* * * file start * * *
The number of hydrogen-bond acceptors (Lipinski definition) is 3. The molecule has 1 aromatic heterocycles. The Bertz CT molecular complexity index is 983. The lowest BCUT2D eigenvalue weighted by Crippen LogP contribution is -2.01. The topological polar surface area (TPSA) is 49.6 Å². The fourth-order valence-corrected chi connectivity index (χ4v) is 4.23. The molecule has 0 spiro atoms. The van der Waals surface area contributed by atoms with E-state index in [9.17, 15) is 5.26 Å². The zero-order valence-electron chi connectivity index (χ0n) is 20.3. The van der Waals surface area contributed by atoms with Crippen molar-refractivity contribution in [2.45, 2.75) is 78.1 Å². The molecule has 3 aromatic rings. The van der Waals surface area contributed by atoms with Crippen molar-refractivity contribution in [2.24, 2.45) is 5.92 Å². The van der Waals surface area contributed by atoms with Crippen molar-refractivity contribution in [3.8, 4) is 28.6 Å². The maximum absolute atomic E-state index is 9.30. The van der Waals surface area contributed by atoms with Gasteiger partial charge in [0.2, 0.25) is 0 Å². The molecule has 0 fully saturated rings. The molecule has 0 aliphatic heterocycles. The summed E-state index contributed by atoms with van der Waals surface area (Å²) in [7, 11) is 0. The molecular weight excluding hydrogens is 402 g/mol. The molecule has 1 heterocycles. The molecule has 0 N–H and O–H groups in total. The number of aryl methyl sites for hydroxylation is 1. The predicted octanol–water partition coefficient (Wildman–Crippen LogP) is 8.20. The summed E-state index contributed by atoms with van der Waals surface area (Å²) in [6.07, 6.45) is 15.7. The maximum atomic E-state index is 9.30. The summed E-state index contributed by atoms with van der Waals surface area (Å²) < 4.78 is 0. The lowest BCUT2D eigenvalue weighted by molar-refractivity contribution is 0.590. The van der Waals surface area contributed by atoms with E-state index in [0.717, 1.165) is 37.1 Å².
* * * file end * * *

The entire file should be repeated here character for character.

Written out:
The number of hydrogen-bond acceptors (Lipinski definition) is 3. The molecule has 1 aromatic heterocycles. The Bertz CT molecular complexity index is 983. The lowest BCUT2D eigenvalue weighted by Crippen LogP contribution is -2.01. The topological polar surface area (TPSA) is 49.6 Å². The fourth-order valence-corrected chi connectivity index (χ4v) is 4.23. The molecule has 0 spiro atoms. The van der Waals surface area contributed by atoms with E-state index in [9.17, 15) is 5.26 Å². The zero-order valence-electron chi connectivity index (χ0n) is 20.3. The van der Waals surface area contributed by atoms with Crippen molar-refractivity contribution in [2.45, 2.75) is 78.1 Å². The molecule has 3 aromatic rings. The van der Waals surface area contributed by atoms with Crippen molar-refractivity contribution in [2.24, 2.45) is 5.92 Å². The van der Waals surface area contributed by atoms with Crippen molar-refractivity contribution in [3.8, 4) is 28.6 Å². The maximum absolute atomic E-state index is 9.30. The van der Waals surface area contributed by atoms with Gasteiger partial charge in [0.2, 0.25) is 0 Å². The molecule has 0 fully saturated rings. The molecule has 0 aliphatic heterocycles. The summed E-state index contributed by atoms with van der Waals surface area (Å²) in [7, 11) is 0. The molecular weight excluding hydrogens is 402 g/mol. The molecule has 1 heterocycles. The molecule has 0 N–H and O–H groups in total. The number of aryl methyl sites for hydroxylation is 1. The predicted octanol–water partition coefficient (Wildman–Crippen LogP) is 8.20. The summed E-state index contributed by atoms with van der Waals surface area (Å²) in [6.07, 6.45) is 15.7. The maximum atomic E-state index is 9.30. The summed E-state index contributed by atoms with van der Waals surface area (Å²) < 4.78 is 0. The lowest BCUT2D eigenvalue weighted by molar-refractivity contribution is 0.590. The van der Waals surface area contributed by atoms with E-state index in [0.717, 1.165) is 37.1 Å².